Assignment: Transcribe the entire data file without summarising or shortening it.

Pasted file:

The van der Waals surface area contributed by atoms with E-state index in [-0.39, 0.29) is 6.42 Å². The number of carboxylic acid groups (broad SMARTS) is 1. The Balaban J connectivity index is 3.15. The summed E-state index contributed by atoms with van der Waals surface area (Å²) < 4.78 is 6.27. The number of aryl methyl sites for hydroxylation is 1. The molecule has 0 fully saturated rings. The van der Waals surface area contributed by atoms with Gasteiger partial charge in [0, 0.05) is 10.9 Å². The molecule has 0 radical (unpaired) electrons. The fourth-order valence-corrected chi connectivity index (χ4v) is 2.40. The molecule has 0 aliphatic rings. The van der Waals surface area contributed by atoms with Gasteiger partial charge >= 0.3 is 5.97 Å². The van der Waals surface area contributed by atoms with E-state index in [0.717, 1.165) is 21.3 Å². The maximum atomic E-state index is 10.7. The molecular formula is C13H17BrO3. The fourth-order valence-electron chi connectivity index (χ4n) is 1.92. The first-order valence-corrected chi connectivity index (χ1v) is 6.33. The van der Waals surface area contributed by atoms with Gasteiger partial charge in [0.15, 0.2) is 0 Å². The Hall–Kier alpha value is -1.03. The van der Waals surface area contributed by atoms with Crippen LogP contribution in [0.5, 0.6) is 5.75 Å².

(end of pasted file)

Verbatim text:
The van der Waals surface area contributed by atoms with E-state index in [-0.39, 0.29) is 6.42 Å². The number of carboxylic acid groups (broad SMARTS) is 1. The Balaban J connectivity index is 3.15. The summed E-state index contributed by atoms with van der Waals surface area (Å²) < 4.78 is 6.27. The number of aryl methyl sites for hydroxylation is 1. The molecule has 0 fully saturated rings. The van der Waals surface area contributed by atoms with Gasteiger partial charge in [0, 0.05) is 10.9 Å². The molecule has 0 radical (unpaired) electrons. The fourth-order valence-corrected chi connectivity index (χ4v) is 2.40. The molecule has 0 aliphatic rings. The van der Waals surface area contributed by atoms with Gasteiger partial charge >= 0.3 is 5.97 Å². The van der Waals surface area contributed by atoms with E-state index in [0.717, 1.165) is 21.3 Å². The maximum atomic E-state index is 10.7. The molecular formula is C13H17BrO3. The fourth-order valence-electron chi connectivity index (χ4n) is 1.92. The first-order valence-corrected chi connectivity index (χ1v) is 6.33. The van der Waals surface area contributed by atoms with Gasteiger partial charge in [0.15, 0.2) is 0 Å². The Hall–Kier alpha value is -1.03. The van der Waals surface area contributed by atoms with Crippen LogP contribution in [0.5, 0.6) is 5.75 Å².